I went through a period of my life in which I lost all my excess weight. At first it's motivating for the scale number to be down, to buy new clothes in smaller sizes and for people to comment on your weight loss and how small you look. The trouble was, I was just an overall smaller version of my old self. I still had the same soft spots and fat pads I had before, they were just smaller. I didn't feel any better in a bathing suit and I still couldn't find jeans that fit quite right. Truth is, I wasn't exercising while I was decreasing my calories. For some reason my smaller body and my mental picture weren't synching up.
Let's talk about weight loss and the scales, because those two things are usually come to mind when we become determined to make a change.
If you have a lot of weight to lose and it's just apparent, that may be the task at hand and the scales will be a helpful tool to you at first. Increasing activity and cleaning up eating habits can do wonders for jump starting your weight loss. (Please notice I didn't say anything about going on a diet. The word diet is a 4-letter word for a reason. We're moving away from the dieting mentality). Less calories eaten and more calories burned typically translates to a drop in the number on the scale. In this way, it's true that weight loss is a game of calorie balance.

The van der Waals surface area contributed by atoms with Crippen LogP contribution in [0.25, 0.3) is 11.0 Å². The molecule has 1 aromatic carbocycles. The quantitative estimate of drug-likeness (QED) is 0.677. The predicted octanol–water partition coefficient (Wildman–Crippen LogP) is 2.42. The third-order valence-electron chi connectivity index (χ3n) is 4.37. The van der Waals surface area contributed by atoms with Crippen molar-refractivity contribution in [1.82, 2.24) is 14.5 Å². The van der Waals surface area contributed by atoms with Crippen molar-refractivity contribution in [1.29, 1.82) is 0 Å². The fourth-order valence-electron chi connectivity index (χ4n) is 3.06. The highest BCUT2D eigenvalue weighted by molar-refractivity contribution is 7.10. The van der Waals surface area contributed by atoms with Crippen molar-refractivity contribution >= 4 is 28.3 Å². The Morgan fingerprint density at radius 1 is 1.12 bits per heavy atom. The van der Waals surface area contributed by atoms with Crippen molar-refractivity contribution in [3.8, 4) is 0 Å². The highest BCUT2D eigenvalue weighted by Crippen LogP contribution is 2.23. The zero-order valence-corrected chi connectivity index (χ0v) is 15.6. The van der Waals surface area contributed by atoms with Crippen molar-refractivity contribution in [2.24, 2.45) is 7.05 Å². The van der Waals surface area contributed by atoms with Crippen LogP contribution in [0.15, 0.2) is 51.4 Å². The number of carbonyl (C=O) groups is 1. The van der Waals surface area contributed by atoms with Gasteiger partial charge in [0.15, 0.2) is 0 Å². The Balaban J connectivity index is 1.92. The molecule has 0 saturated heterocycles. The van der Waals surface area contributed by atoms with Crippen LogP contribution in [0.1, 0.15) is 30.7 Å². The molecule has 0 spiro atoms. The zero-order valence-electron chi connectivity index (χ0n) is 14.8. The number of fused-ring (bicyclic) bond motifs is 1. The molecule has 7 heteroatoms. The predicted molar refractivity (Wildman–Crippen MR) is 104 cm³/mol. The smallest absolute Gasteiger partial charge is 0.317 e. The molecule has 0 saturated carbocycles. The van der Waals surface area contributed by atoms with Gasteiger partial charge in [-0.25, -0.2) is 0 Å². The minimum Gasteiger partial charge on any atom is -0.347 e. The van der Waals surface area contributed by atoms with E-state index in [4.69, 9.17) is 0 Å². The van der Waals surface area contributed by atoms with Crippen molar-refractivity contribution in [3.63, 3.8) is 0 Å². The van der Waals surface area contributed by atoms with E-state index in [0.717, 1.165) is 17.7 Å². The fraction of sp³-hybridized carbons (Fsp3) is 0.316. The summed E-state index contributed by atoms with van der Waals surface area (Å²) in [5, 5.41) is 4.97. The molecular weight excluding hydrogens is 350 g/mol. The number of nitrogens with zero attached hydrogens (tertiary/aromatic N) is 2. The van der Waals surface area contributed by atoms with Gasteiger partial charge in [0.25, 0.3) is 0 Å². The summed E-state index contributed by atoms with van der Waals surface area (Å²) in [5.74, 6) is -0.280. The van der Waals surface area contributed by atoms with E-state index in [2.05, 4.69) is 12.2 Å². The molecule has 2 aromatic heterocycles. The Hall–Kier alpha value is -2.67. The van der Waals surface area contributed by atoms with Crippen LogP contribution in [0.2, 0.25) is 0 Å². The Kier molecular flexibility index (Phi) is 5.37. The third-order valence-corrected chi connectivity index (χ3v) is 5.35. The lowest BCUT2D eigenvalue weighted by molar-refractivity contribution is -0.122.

Seems obvious, but keep this in mind:
- The scale is one helpful tool when you have excess weight to lose
- When the number goes down, your entire body weighs less (doesn't necessarily mean you've lost fat)
- Unless you want to be the same shape only smaller, weight loss alone won't get you to your goal
I won't go into the dreaded plateau here, but I will say that during the time I had lost weight and gotten to my magic number on the scale, I still had too much fat and not enough lean mass. I was consuming a ridiculously low amount of calories a day and couldn't go any lower. I'd lost weight, but my body composition was still undesirable. I soon discovered there is much more detail than the scale number once excess weight has decreased.
If you want to really change your physique you need to improve your body composition. This means you want more lean mass and less fat. This is how your shape changes, and to do it, exercise and clean eating must be a part of the picture. The goal should shift from a focus on weight loss and becomes one of losing fat and either preserving or building muscle.
A few more things to keep in mind:
- A change in body composition (increased lean mass, decreased fat) is what changes your body shape.
- Exercise is an essential tool in decreasing body fat and preserving or building muscle
- Eating habits can make or break your efforts toward a body composition improvement
Josh Hillis, a personal trainer certified by the National Academy of Sports Medicine, has said: "Scale weight tells me how many calories someone ate vs. how many calories they burned. Body fat percentage tells me the quality of the food you ate and the quality of your workouts. To get where you are going, you may need to change both."
Very well said, I couldn't agree more. Decreasing your body fat percentage is about keeping your metabolism firing, burning calories, working with intensity when you exercise, and eating high quality foods your body can use as clean fuel to keep stoking the fire. This is what will spark the changes in your body that are the most likely to get you to that mental picture of yourself, regardless of what number is on the scale. Your body will be strong, your shape will begin to change and you won't even care anymore what the scale says!
I'd love to hear more about where you are on your own journey, and your thoughts about weight loss, fat loss and body composition.